Thursday, September 3, 2009

24 Hours of PASS

From 7:45 pm (Eastern DST) on Tuesday, September 1st until 8:00 pm on Wednesday, September 2 PASS provided free online seminars each hour.  It was a veritable who’s who in SQL Server and a great preview of what’s to come at the PASS Summit in November.  Unlike Tom LaRock (aka SQLRockstar)  and Jonathan Kehayias I did not try to stay up and attend every session, I chose to cherry pick the sessions I would attend, none of which were in the middle of the night.  The sessions I did attend went really well with only 1 minor technical glitch during a session, which is very impressive when you think that every session I was in had at least 250 attendees.  There were some issues with errors in the links to the sessions on the 24 hours of PASS website, but Twitter definitely helped there.  Here are the sessions I attended with a few notes on what I picked up:

Session 1 – 10 Big Ideas in Database Design - Louis Davidson and Paul Nielsen

A big one for me here was that Classes <> Tables.  While ORM tools want to create a class for each table, this does not really work with a good relational design there really is not a one to one relationship there.  With a truly normalized database you will probably need to have a class that spans multiple tables. 

Session 3 - Team Management Fundamentals – Kevin Kline 

This was probably my favorite session.  I am not a manager and I really don’t want to be a manager, but I do want to understand how to manage and especially how to run meetings.  Kevin offered lots of great advice, but my one takeaway was that every meeting should end with an ACTION PLAN.  You should know what is going to happen because of this meeting and what tasks you are responsible for.  I think I heard this phrase at least 4 times in the hour.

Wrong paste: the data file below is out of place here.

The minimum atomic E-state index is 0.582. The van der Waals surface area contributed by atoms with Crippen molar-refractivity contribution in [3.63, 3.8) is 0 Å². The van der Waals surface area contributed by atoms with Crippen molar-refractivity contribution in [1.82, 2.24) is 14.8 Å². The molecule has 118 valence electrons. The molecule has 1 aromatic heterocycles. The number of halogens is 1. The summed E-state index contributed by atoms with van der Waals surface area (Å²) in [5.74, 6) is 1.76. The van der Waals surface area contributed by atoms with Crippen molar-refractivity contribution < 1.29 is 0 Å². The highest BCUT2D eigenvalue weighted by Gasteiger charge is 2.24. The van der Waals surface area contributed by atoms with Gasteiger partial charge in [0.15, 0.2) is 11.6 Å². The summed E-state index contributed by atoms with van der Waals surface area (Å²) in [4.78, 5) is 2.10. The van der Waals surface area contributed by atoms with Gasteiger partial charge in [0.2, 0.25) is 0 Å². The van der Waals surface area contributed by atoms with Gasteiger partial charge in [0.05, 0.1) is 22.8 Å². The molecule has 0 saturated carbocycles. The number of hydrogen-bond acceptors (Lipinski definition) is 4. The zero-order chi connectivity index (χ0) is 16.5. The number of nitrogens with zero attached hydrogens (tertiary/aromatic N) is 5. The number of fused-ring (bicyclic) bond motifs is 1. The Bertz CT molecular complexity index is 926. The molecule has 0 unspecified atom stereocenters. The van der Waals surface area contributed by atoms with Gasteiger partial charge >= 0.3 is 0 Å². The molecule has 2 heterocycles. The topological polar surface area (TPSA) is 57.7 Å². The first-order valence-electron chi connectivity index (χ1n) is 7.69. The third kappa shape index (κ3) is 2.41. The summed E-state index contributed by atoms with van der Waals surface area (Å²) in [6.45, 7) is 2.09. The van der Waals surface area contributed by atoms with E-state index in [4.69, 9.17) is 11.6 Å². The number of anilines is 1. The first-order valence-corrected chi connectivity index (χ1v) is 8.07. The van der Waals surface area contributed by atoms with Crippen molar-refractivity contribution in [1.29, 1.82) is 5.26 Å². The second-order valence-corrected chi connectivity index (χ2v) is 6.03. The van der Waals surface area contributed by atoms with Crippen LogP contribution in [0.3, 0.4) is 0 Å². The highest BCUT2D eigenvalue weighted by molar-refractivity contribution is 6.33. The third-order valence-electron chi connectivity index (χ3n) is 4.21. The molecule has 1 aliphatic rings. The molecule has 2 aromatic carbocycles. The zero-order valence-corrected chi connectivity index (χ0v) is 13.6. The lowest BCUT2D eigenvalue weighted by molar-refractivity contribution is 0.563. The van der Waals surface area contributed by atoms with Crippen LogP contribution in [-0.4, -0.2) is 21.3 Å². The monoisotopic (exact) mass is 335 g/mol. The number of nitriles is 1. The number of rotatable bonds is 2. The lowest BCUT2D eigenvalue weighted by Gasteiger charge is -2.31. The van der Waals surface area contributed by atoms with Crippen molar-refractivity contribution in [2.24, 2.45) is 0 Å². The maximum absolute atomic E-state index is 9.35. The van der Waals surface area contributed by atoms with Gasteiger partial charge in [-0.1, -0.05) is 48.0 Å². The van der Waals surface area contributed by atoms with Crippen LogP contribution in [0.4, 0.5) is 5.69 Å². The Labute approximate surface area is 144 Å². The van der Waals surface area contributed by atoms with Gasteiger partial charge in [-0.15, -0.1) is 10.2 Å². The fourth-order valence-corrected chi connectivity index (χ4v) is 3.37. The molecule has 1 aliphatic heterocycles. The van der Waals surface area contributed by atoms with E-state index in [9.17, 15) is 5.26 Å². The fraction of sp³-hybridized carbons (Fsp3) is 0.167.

Session 11 – Effective Indexing – Gail Shaw

This was at 6:00 am my time, and I’m not a morning person, but as a DBA/Developer I don’t think you can ever know enough about Indexing so I made a point of being up for this session.  Gail is also a friend on SQLServerCentral that I have learned a ton from there and from her blog so I knew it would be a good session.  Gail did a great job explaining how indexes work with equality and inequality operators, and how they work from left to right so you want your most selective column used in an equality operation first in your key list.  I used to make the mistake of putting bit columns, like an active flag, first because they are typically used in every query.  This is a bad choice because they are typically not very selective. 

Session 13 – Query Performance Tuning 101 – Grant Fritchey

Wow! If this was a 101 session I’d hate to be in 401 session with Grant!  Tons of good information about creating a baseline so you KNOW if you are having performance problems, what to look for, where to look, and the tools to use to look (PerfMon, Profiler, oops, sorry Grant, SQLTrace, DMV’s).  One thing that Grant mentioned as did Paul and Louis, “normalization is not evil”.  Meaning that a properly normalized database (~3rd normal form) usually does not need to be denormalized for performance reasons, if you have proper indexes.

Session 17 – Building a Better Blog – Steve Jones

Another very popular session, I guess because so many of us have blogs now.  Steve had some great tips about keeping your blog technical/professional and if you want to blog about personal things start another blog.  He did hit one hot button issue when he recommended hotlinking images instead of downloading and embedding in your blog.  He believes you should hotlink because that can protect you better from copyright violations, while others considering hotlinking to be bandwidth stealing from the hosting site.  I don’t use many images, although it is recommended so maybe I’ll start.